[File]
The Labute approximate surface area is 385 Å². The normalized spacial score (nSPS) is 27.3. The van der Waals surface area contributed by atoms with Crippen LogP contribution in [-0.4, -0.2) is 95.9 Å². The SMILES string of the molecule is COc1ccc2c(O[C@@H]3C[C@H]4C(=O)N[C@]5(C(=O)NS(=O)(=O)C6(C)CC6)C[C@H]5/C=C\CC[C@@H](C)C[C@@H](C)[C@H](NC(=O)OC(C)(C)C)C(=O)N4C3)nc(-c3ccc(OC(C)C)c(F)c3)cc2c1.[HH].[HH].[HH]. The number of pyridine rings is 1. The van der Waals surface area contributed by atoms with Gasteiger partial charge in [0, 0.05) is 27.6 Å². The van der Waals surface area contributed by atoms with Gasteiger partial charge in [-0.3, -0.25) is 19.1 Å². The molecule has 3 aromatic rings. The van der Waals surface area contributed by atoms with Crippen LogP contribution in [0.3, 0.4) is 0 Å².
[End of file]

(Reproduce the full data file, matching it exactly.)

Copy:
The Labute approximate surface area is 385 Å². The normalized spacial score (nSPS) is 27.3. The van der Waals surface area contributed by atoms with Crippen LogP contribution in [-0.4, -0.2) is 95.9 Å². The SMILES string of the molecule is COc1ccc2c(O[C@@H]3C[C@H]4C(=O)N[C@]5(C(=O)NS(=O)(=O)C6(C)CC6)C[C@H]5/C=C\CC[C@@H](C)C[C@@H](C)[C@H](NC(=O)OC(C)(C)C)C(=O)N4C3)nc(-c3ccc(OC(C)C)c(F)c3)cc2c1.[HH].[HH].[HH]. The number of pyridine rings is 1. The van der Waals surface area contributed by atoms with Gasteiger partial charge in [0, 0.05) is 27.6 Å². The van der Waals surface area contributed by atoms with Gasteiger partial charge in [-0.3, -0.25) is 19.1 Å². The molecule has 3 aromatic rings. The van der Waals surface area contributed by atoms with Crippen LogP contribution in [0.3, 0.4) is 0 Å².